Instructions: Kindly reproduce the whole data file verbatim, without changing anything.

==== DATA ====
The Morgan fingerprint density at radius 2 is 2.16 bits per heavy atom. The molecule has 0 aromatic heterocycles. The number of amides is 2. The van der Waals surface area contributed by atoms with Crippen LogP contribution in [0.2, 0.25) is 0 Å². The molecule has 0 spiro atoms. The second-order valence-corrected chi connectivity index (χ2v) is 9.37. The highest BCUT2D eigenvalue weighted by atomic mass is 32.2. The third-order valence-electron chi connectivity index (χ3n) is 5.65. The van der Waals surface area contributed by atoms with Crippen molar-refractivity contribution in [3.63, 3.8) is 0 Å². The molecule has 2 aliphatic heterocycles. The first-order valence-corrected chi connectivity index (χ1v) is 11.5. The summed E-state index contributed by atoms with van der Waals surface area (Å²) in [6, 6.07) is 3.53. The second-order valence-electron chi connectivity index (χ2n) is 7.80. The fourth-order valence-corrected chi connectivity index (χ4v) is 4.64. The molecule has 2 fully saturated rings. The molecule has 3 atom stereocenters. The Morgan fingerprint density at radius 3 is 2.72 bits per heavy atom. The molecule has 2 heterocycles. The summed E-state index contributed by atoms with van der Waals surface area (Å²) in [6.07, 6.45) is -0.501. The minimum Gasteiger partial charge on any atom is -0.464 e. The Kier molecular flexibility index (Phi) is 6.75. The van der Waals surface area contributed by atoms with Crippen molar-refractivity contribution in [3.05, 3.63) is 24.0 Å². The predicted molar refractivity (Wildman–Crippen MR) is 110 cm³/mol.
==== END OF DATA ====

The Morgan fingerprint density at radius 2 is 2.16 bits per heavy atom. The molecule has 0 aromatic heterocycles. The number of amides is 2. The van der Waals surface area contributed by atoms with Crippen LogP contribution in [0.2, 0.25) is 0 Å². The molecule has 0 spiro atoms. The second-order valence-corrected chi connectivity index (χ2v) is 9.37. The highest BCUT2D eigenvalue weighted by atomic mass is 32.2. The third-order valence-electron chi connectivity index (χ3n) is 5.65. The van der Waals surface area contributed by atoms with Crippen molar-refractivity contribution in [3.63, 3.8) is 0 Å². The molecule has 2 aliphatic heterocycles. The first-order valence-corrected chi connectivity index (χ1v) is 11.5. The summed E-state index contributed by atoms with van der Waals surface area (Å²) in [6, 6.07) is 3.53. The second-order valence-electron chi connectivity index (χ2n) is 7.80. The fourth-order valence-corrected chi connectivity index (χ4v) is 4.64. The molecule has 2 fully saturated rings. The molecule has 3 atom stereocenters. The Morgan fingerprint density at radius 3 is 2.72 bits per heavy atom. The molecule has 2 heterocycles. The summed E-state index contributed by atoms with van der Waals surface area (Å²) in [6.07, 6.45) is -0.501. The minimum Gasteiger partial charge on any atom is -0.464 e. The Kier molecular flexibility index (Phi) is 6.75. The van der Waals surface area contributed by atoms with Crippen molar-refractivity contribution in [3.05, 3.63) is 24.0 Å². The predicted molar refractivity (Wildman–Crippen MR) is 110 cm³/mol.